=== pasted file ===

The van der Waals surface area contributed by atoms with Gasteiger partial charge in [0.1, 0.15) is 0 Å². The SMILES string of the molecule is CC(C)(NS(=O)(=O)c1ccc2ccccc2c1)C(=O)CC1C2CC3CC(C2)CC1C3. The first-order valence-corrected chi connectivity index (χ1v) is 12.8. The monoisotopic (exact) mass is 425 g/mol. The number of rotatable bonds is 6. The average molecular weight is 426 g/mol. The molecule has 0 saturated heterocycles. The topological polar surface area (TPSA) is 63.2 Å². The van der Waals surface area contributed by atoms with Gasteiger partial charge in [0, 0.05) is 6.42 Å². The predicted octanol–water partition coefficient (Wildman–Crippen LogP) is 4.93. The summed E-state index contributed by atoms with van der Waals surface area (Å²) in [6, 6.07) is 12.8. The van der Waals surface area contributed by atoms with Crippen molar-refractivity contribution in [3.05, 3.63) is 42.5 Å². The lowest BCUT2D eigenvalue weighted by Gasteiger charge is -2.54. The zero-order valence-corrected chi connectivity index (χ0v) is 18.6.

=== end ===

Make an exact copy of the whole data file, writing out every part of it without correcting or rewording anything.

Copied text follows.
The van der Waals surface area contributed by atoms with Gasteiger partial charge in [0.1, 0.15) is 0 Å². The SMILES string of the molecule is CC(C)(NS(=O)(=O)c1ccc2ccccc2c1)C(=O)CC1C2CC3CC(C2)CC1C3. The first-order valence-corrected chi connectivity index (χ1v) is 12.8. The monoisotopic (exact) mass is 425 g/mol. The number of rotatable bonds is 6. The average molecular weight is 426 g/mol. The molecule has 0 saturated heterocycles. The topological polar surface area (TPSA) is 63.2 Å². The van der Waals surface area contributed by atoms with Gasteiger partial charge in [0, 0.05) is 6.42 Å². The predicted octanol–water partition coefficient (Wildman–Crippen LogP) is 4.93. The summed E-state index contributed by atoms with van der Waals surface area (Å²) in [6, 6.07) is 12.8. The van der Waals surface area contributed by atoms with Crippen molar-refractivity contribution in [3.05, 3.63) is 42.5 Å². The lowest BCUT2D eigenvalue weighted by Gasteiger charge is -2.54. The zero-order valence-corrected chi connectivity index (χ0v) is 18.6.